Although there are puzzles in a few places that need some working out, there are others that aren’t really all that taxing, especially for anyone who’s got a couple of adventure games under their belt. But that doesn’t really matter, as the fun of the game is hearing the terrible twosome’s inane banter as you try various things. I found myself clicking on every available hot-point just too see what the duo said; and it’s one of those adventures where, even when you know the solution to a particular puzzle, it’s fun to deliberately try things wrong just to see what response you get – and the potty-mouthed pair never fail to provide adequately amusing responses.

The game is very easy to get in to, and whether you’re a “hard core” fan or just a more general fan of the TV show, you’ll soon find yourself immersed in it.
As with so many point-and-click adventures, overall game-play is rather linear, but again it doesn’t really matter, as there’s loads of things to interact with, and distractions such as several mini-games to cover the overall linear nature very well.

The pacing and development of the story is done well, and it’s good how new locations appear on the map the further you progress.

I found the adventure’s ending to be rather abrupt (see Bad), but the closing animation and the closing credits are hilarious, and wraps things up very well.

All-in-all, this game is just fun to play, full stop. Just as the TV series is a welcome anecdote to heavier-going shows, this game is the same to heavier-going adventure games.

**The Bad**
This was one of the first – quite probably THE first - adventure games specifically written to run under Windows 95, and it seems the programmers weren’t quite sure / decided on quite how to use the platform yet. The game plays in a window, and this is especially awkward during the mini-games, particularly “Hock-A-Loogie”, where it’s easy to keep accidentally clicking off of the window, and really needs to be played in full screen.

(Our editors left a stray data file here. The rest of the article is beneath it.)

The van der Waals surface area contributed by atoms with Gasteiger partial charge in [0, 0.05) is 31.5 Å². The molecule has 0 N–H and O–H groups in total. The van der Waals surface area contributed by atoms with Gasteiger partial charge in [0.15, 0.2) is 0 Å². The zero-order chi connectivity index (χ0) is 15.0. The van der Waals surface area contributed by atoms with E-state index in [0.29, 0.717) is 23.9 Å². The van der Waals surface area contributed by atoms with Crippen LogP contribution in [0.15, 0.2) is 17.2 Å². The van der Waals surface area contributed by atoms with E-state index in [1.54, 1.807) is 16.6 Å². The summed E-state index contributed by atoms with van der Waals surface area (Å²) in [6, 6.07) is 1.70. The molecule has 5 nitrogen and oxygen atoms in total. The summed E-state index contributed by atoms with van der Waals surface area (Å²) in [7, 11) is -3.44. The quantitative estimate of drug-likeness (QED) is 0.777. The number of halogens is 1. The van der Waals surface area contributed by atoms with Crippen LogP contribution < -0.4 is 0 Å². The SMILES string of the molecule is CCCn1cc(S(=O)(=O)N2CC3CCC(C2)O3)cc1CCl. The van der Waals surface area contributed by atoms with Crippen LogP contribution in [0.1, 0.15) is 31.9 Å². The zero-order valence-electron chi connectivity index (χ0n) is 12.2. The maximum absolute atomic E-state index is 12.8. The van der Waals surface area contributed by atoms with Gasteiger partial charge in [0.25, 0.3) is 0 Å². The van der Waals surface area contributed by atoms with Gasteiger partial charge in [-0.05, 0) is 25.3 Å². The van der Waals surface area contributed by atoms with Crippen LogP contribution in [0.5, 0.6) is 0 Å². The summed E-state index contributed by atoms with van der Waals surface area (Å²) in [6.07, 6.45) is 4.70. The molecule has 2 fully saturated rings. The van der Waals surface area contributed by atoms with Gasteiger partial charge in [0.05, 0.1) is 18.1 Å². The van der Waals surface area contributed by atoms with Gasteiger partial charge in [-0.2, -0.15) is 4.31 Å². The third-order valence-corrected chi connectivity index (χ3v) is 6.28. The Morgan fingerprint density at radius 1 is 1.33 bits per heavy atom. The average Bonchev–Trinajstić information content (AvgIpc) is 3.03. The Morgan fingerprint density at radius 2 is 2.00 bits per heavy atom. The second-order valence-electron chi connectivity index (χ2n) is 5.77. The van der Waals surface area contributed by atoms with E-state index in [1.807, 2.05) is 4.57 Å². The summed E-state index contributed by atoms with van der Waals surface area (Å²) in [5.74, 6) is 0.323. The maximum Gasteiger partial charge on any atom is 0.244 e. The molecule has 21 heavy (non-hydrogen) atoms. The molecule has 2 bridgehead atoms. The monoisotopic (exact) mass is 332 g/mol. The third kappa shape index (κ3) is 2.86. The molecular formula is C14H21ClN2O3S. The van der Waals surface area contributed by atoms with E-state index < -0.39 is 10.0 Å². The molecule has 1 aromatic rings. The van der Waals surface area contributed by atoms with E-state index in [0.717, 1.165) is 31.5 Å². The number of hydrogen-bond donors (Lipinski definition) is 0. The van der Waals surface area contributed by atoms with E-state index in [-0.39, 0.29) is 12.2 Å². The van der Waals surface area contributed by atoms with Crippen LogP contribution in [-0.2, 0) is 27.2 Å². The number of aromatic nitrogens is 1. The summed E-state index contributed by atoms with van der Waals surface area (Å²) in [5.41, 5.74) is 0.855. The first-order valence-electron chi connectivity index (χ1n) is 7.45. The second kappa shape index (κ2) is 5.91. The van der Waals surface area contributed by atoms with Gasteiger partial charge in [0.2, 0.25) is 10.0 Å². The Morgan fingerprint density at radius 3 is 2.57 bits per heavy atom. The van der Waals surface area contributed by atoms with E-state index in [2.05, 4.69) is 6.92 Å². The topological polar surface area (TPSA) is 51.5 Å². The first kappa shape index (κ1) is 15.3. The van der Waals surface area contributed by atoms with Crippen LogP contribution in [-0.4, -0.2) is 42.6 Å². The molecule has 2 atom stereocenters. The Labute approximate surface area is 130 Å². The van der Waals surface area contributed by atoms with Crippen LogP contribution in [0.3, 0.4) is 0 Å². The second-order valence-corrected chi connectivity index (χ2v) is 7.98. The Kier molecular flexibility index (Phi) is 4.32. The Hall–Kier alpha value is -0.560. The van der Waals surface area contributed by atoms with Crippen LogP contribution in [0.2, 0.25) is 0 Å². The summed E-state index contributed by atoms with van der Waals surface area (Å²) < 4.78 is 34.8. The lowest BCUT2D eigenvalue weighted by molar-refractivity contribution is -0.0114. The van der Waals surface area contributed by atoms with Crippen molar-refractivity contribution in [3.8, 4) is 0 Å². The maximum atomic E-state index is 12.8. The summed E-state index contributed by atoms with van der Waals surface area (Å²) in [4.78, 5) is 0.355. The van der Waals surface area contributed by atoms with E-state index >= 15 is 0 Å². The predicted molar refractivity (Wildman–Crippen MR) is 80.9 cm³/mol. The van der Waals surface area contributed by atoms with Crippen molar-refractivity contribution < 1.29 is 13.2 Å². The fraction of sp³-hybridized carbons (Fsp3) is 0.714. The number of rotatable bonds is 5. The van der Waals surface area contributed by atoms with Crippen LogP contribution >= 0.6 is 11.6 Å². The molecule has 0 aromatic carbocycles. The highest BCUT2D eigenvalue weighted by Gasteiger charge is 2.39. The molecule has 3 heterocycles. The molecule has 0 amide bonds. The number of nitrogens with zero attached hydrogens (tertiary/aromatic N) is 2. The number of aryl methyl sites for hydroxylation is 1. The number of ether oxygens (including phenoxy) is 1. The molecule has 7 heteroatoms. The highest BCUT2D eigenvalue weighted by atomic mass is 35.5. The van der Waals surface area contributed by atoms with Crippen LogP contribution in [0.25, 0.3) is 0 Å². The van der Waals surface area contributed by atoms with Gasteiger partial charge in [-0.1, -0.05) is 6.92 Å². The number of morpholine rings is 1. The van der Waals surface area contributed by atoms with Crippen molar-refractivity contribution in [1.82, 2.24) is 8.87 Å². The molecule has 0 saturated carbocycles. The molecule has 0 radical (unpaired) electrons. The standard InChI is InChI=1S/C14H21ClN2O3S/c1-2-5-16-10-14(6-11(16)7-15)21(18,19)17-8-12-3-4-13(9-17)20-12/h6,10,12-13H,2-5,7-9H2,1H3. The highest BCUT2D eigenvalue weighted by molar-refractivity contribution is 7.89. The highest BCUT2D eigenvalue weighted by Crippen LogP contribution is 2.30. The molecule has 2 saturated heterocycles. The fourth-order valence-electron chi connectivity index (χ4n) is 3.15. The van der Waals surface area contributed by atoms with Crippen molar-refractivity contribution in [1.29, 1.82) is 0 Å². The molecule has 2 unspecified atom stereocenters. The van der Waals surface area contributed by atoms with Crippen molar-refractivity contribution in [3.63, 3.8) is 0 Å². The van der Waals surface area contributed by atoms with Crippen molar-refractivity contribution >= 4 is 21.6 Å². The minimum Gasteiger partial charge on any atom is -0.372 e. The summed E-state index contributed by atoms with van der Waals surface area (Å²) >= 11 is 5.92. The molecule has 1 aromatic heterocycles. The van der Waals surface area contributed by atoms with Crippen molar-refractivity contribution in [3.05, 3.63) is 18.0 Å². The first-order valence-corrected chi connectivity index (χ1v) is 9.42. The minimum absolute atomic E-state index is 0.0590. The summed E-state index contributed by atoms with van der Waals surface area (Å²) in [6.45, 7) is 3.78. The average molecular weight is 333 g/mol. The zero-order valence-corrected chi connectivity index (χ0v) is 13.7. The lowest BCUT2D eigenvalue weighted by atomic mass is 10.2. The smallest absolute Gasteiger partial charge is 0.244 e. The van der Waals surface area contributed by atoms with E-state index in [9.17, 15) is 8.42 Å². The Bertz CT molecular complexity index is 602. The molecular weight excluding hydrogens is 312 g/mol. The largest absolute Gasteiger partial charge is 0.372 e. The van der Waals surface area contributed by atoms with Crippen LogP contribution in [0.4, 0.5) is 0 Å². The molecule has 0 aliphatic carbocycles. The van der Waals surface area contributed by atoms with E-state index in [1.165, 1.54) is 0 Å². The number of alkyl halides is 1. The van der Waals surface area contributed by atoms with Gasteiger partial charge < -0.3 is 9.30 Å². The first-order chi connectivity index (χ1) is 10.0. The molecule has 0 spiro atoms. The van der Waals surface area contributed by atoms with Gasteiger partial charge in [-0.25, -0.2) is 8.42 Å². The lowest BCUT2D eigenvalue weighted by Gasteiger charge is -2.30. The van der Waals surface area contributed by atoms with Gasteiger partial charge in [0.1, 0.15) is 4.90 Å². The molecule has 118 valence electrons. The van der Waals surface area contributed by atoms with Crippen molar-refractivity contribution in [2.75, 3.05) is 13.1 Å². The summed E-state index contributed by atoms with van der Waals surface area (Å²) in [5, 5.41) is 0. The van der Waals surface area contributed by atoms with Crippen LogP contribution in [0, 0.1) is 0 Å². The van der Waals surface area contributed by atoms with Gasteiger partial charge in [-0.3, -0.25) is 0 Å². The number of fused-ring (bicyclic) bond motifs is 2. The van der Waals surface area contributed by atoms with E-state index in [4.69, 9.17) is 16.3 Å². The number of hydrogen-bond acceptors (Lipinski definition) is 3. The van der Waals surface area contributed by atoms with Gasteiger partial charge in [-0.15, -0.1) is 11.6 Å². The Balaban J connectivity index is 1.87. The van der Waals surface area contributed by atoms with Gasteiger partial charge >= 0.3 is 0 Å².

Thankfully, the window size can be adjusted to full-screen – though quite why they didn’t just default it to this in the first place is anyone’s guess!
But the cut-scenes can seemingly only be played in a window, changing back awkwardly if you’re playing in full-screen; and it might have just been my system, but the change verged on crashing my machine several times.
There’s a window bar menu, which isn’t the most helpful of menus, and is non-accessible in full-screen mode.

As mentioned, the animation overall is very good, but a couple of characters don’t look quite right in places; notably Beavis (not the easiest of characters to draw at the best of times), and Daria, who looks more like an artist’s impression than the original character. That’s only a nit-pick though, and doesn’t spoil things overall.

The mini-games are fun to play, and a welcome diversion from the main game, but sometimes it’s hard to tell whether you need to complete a mini-game in order to progress the main game or not. For example, you need to beat the “Hock-A-Loogie” game (where you basically lob spit onto the Principal from the school roof) in order to advance the game, but the “Court Chaos” tennis mini-game has no particular outcome – but there’s no way of knowing that. It’s often hard to tell which are there for a specific purpose and which are there just for fun.

Though the closing animation is great, the adventure itself finishes rather suddenly and abruptly; as if you’re in the middle of completing one of the puzzles and then slam, you’re crashing into the game’s ending. Things could have maybe been better built up towards the ending.

The game could have done with maybe being a bit longer; but then again, when CAN'T you wish that about an adventure game that you've really enjoyed playing?